A running tool piloted from surface is used to run and position the product. Fig. 1 illustrates the assembly in place. A surface-control module activates a pump in the downhole running tool and begins inflation of the ISE. Fig. 1b shows the lower end inflating first to anchor the composite sleeve in place. Fig. 1c shows the inflation moves upwards progressively so no well fluid can become trapped behind the permanent sleeve and create a hydraulic lock. This movement is managed by a series of progressive expansion rings (PER's) which break in sequence.
Fig. 1d shows the product fully inflated and heating begins. Electric current from the surface is applied to a series of resistances inside the ISE. The temperature is controlled from the surface to verify the polymerization process and ensure that all parts of the permanent sleeve are fully hardened.
After polymerization, the pump is reversed to deflate the ISE (Fig. 1e). When the pressure has been bled-off, the ISE is pulled through the hardened composite sleeve as shown in Fig. 1f and recovered at the surface with the running tool.
Trials and Testing.
Considerable development was needed to produce suitable materials for this application. It required a resin with the necessary characteristics for use in an oil-well environment, but did not require excessive amounts of energy to polymerize; an elastomer with an expansion coefficient sufficient for through-tubing operations at the same time as being heated to 200°C for polymerization; and fibers which would give a suitable pressure rating to the finished sleeve.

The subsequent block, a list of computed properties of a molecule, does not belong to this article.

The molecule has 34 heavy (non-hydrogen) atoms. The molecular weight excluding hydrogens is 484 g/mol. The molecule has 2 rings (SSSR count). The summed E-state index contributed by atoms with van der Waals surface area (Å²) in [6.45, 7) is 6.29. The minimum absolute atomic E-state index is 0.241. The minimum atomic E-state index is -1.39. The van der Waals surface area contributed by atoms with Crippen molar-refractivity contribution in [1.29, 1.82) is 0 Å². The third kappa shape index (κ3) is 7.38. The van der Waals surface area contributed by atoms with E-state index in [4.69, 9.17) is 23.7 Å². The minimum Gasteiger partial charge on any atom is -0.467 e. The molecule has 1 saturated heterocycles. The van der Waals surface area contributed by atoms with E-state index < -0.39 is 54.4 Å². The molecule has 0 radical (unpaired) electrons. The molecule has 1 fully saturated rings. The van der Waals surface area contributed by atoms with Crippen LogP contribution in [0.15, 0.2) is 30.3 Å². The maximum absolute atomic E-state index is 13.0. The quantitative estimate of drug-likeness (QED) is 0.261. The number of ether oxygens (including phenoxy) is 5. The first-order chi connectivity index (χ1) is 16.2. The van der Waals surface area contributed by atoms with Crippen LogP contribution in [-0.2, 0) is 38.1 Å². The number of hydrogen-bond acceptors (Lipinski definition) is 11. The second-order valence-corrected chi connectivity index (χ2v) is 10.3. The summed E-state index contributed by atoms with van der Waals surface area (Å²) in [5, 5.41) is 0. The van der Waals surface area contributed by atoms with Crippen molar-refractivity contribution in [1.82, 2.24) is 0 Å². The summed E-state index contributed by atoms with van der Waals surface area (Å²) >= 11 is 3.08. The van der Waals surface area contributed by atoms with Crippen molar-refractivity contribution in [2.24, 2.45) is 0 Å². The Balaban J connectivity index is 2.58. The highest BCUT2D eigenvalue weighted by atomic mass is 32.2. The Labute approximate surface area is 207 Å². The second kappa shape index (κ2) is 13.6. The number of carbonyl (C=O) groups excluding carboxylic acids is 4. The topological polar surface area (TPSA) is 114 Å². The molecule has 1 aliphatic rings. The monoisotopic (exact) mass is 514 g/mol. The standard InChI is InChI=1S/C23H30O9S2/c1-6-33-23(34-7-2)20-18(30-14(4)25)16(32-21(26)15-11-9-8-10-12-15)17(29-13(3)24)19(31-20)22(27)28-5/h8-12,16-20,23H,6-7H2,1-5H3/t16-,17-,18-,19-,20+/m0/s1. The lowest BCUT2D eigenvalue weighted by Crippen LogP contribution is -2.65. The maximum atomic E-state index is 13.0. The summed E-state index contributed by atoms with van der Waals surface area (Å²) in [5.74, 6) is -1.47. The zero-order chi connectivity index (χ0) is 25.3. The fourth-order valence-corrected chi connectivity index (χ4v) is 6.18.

An epoxy-based resin, developed for Drillflex by the Inst. Français du Pétrole (IFP), a specially formulated hydrogenated nitrile, and woven braids of carbon fibers were developed. The first products were tested in a dummy well in simulated downhole conditions which indicated that between 600 to 2,400 W/m of set patch were required for successful polymerization.
The seven-conductor openhole logging cable was selected as it could be used to supply the most power downhole of all the standard oilfield cables.
Before the first field trials took place, more than 50 tests were carried out in a dummy well which simulated downhole conditions of 200 bar, 85°C, and used corroded tubings.
After these had been successfully completed, the technology was used in North America and the North Sea in tubing before being used for sealing perforations for the first time on well FD4-1.
Field and Well Conditions
The Forties field was one of the first discovered in the North Sea, and one of the largest. First oil was delivered in 1975, with the maximum oil production rate of more than 500 thousand B/D achieved in the period 1978-80. The development consists of four main field production platforms and one electrical submersible pump (ESP) satellite platform. The oil in place is estimated to be more than 4,000 million bbl, with reserves of approximately 2.5 million bbl (60% recovery). To date, more than 90% of these reserves have been produced. Table 1 gives field data.
Since the late 1980's when artificial lift facilities (gas lift) were installed on the four main field platforms, more than 50 wells either have had their production liner replaced, or have been drilled to a new infill location. In the majority of cases, 51/2-in. gas lift completions have been installed. The production liners have been either 41/2 in. or 7 in., depending on the type of sidetrack required. The applied drawdown on wells within the Forties field is limited normally by sand production, and is typically within the range of 35 to 55 bar.
In 1997 the field oil production rate was 86,000 B/D, with an associated water production of 270,000 B/D, giving an average water cut of 76%.